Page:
Additionally the binary serialisation we use for our RDF primitives (described on the Common API) page guarantees that internal identifiers are preserved as-is when communicating values across the cluster.
In many cases your input data may be in a variety of different RDF formats in which case we have you covered. The
TriplesOrQuadsInputFormat can handle mixture of triples/quads/both triples & quads as desired. Note that in the case of
TriplesOrQuadsInputFormat any triples are up-cast into quads in the default graph.
With mixed inputs the specific input format to use for each is determined based on the file extensions of each input file, unrecognised extensions will result in an
IOException. Compression is handled automatically you simply need to name your files appropriately to indicate the type of compression used e.g.
example.ttl.gz would be treated as GZipped Turtle, if you've used a decent compression tool it should have done this for you. The downside of mixed inputs is that it decides quite late what the input format is which means that it always processes inputs as whole files because it doesn't decide on the format until after it has been asked to split the inputs.
As with input we also need to be careful about how we output RDF data. Similar to input some serialisations can be output in a streaming fashion while other serialisations require us to store up all the data and then write it out in one go at the end. We use the same categorisations for output though the meanings are slightly different:
However both the batch based and whole file approaches have the downside that it is possible to exhaust memory if you have large amounts of output to process (or set the batch size too high for batch based output).
As with input blank nodes provide a complicating factor in producing RDF output. For whole file output formats this is not an issue but it does need to be considered for line and batch based formats.
However what we have found in practise is that the Jena writers will predictably map internal identifiers to the blank node identifiers in the output serialisations. What this means is that even when processing output in batches we've found that using the line/batch based formats correctly preserve blank node identity.
If you are concerned about potential data corruption as a result of this then you should make sure to always choose a whole file output format but be aware that this can exhaust memory if your output is large.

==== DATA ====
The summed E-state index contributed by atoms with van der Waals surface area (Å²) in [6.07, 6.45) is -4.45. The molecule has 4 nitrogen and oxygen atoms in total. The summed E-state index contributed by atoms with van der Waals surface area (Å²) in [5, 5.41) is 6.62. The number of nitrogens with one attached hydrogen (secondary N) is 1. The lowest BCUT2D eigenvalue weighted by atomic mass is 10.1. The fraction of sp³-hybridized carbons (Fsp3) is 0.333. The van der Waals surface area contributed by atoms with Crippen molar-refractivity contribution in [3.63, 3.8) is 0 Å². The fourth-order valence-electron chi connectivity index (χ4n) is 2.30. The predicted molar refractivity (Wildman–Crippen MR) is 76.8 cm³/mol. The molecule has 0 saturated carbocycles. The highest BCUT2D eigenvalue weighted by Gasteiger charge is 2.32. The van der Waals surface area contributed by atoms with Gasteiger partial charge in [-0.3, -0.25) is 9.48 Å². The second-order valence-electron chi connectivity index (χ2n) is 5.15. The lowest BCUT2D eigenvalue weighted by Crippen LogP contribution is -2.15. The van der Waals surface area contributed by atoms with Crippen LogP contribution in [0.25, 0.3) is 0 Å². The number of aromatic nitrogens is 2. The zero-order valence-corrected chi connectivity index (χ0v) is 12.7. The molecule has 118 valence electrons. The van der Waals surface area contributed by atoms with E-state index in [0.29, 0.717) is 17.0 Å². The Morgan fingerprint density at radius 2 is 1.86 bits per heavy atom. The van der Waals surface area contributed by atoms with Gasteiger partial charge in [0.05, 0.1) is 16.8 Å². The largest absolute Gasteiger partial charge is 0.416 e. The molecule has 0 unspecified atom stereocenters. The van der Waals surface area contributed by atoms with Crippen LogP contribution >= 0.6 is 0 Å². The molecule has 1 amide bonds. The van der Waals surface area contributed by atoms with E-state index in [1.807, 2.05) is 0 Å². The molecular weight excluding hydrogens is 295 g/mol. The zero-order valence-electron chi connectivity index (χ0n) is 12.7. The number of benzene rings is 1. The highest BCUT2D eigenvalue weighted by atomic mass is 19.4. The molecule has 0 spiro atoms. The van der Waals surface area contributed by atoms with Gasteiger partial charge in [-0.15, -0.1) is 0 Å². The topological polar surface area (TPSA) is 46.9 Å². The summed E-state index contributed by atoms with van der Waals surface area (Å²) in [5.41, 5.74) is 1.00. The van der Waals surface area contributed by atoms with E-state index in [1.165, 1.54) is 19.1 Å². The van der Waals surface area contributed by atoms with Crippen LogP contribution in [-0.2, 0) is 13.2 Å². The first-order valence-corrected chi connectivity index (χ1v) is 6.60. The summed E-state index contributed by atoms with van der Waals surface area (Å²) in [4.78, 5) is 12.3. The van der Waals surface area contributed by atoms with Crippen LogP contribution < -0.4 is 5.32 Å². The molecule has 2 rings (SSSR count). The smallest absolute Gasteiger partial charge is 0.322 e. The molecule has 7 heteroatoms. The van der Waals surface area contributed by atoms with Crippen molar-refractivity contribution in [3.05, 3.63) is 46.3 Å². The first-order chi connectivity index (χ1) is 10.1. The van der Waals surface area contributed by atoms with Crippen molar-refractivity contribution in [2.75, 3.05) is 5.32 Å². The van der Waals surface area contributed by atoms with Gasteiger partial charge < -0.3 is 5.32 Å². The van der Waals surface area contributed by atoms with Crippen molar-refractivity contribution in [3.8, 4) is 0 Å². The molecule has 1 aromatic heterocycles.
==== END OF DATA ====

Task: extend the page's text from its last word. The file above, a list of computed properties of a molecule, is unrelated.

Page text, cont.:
The other thing to consider with regards to blank nodes in output is that Hadoop will by default create multiple output files (one for each reducer) so even if consistent and valid blank nodes are output they may be spread over multiple files.
In multi-stage pipelines you may need to manually concatenate these files back together (assuming they are in a format that allows this e.g. NTriples) as otherwise when you pass them as input to the next job the blank node identifiers will diverge from each other. JENA-820 discusses this problem and introduces a special configuration setting that can be used to resolve this. Note that even with this setting enabled some formats are not capable of respecting it, see the later section on Job Configuration Options for more details.
An alternative workaround is to always use RDF Thrift as the intermediate output format since it preserves blank node identifiers precisely as they are seen. This also has the advantage that RDF Thrift is extremely fast to read and write which can speed up multi-stage pipelines considerably.
We also include a special
NTriplesNodeOutputFormat which is capable of outputting pairs composed of a
NodeWritable key and any value type. Think of this as being similar to the standard Hadoop
TextOutputFormat except it understands how to format nodes as valid NTriples serialisation. This format is useful when performing simple statistical analysis such as node usage counts or other calculations over nodes.
In the case where the value of the key value pair is also a RDF primitive proper NTriples formatting is also applied to each of the nodes in the value